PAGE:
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The Witch's Daughter Paperback – January 31, 2012

4.1 out of 5 stars 862 customer reviews
Book 2 of 3 in the Shadow Chronicles Series

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Editorial Reviews

From Publishers Weekly

This pleasantly romantic historical fantasy debut flips lightly between the past experiences of ageless witch Elizabeth Anne Hawksmith and her present-day life in Matravers, England. After a plague kills young Elizabeth's father and siblings in 1627 Wessex, her mother, a gifted healer, seeks help from ruthless warlock Gideon Masters. He exacts a high price, and Bess survives only to be accused of witchery along with her mother, who is captured and hanged while Bess escapes and begins her new life of immortal solitude. Fast-forward to 2007, when Elizabeth trains teenage Tegan to be a hedge witch and shares stories about Gideon, meeting Jack the Ripper while ministering to the Whitehall prostitutes in 1888, and serving as a nurse in 1917 Flanders. Bess's past adventures are fascinating, but there's a sketchy quality to the contemporary sections that diminishes the effect of the grand finale. (Jan.) (c)
(c) Copyright PWxyz, LLC. All rights reserved. --This text refers to an alternate Paperback edition.

From Booklist

After nearly four centuries of life on earth, Elizabeth Hardwick settles in a small English village where, always wary of danger, she befriends lonely teenager Tegan and gradually tells the story of her life. Left alone in 1628 after her father, brother, and sister die of the plague, and her mother is hanged for witchcraft, 15-year-old Bess seeks shelter from warlock Gideon Masters, who trains her in magic and wants her for his eternal soul mate. Bess escapes both the witch finder’s noose and Gideon, but he continues to search for her when she’s Dr. Eliza Hardwick in London in 1888 and Nurse Elise Hardwick in Flanders in 1917. Each time, Gideon takes human form and another anagrammatic name to lure her as she works only to heal, and he leaves the bodies of innocents in his wake. In 2007 Gideon reappears, predictably finding a chink in Elizabeth’s defenses as she makes Tegan her disciple. Brackston’s first novel offers well-crafted characters in an absorbing plot and an altogether delicious blend of historical fiction and fantasy. --Michele Leber --This text refers to an alternate Paperback edition.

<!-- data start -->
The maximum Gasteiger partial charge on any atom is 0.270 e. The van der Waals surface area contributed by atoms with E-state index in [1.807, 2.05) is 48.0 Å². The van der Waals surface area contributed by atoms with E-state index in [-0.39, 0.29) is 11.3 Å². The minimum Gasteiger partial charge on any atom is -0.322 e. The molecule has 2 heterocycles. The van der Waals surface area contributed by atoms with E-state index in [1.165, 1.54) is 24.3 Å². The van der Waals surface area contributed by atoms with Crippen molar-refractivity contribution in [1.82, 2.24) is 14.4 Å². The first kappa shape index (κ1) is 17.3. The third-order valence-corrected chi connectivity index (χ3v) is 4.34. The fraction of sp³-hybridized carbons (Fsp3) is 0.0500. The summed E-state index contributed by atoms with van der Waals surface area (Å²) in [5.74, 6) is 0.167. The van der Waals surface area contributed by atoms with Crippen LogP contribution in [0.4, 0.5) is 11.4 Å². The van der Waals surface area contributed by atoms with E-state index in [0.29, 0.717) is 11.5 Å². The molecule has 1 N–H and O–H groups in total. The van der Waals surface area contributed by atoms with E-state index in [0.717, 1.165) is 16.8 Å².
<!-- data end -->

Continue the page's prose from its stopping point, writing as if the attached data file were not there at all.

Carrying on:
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Product Details

  • Paperback: 432 pages
  • Publisher: St. Martin's Griffin; Reprint edition (January 31, 2012)
  • Language: English
  • ISBN-10: 125000408X
  • ISBN-13: 978-1250004086
  • Product Dimensions: 5.5 x 1.1 x 8.3 inches
  • Shipping Weight: 9.6 ounces (View shipping rates and policies)
  • Average Customer Review: 4.1 out of 5 stars  See all reviews (862 customer reviews)
  • Amazon Best Sellers Rank: #35,289 in Books (See Top 100 in Books)

Customer Reviews

Top Customer Reviews

Format: Hardcover
The "Witch's Daughter" begins in the 1600's in England where the plague has devastated families. Bess the witch's daughter in the story loses her entire family to the plague but she and her mother live through the sickness. Because Bess is saved from death, due to her mother's witchcraft, the town of Batchcombe hangs Bess' mother.

In present day England, Bess, now called Elizabeth, is now immortal and is settled in a small village in England living alone. Elizabeth meets a young girl, Tegan, who she decides to school in the arts of witchcraft and magic. Together, Elizabeth and Tegan will fight the evil that invades their small English village.

This book moves from the 1600's, to the late 1800's and then to World I. In each of these periods, Elizabeth disguises herself since she is always on the run from an evil warlock who is determined to bring her to the dark side. After each of the different periods of history, Bess returns to present day England and recounts her history to Tegan.

I liked the story but I felt it was a bit predictable after the World War I period. In each period of history, Bess is on the run from evil and she must fight the evil warlock and then hide from him. The final chapter is again a match up between Bess (now Elizabeth)in the present day, where she fights the warlock and uses her magical powers.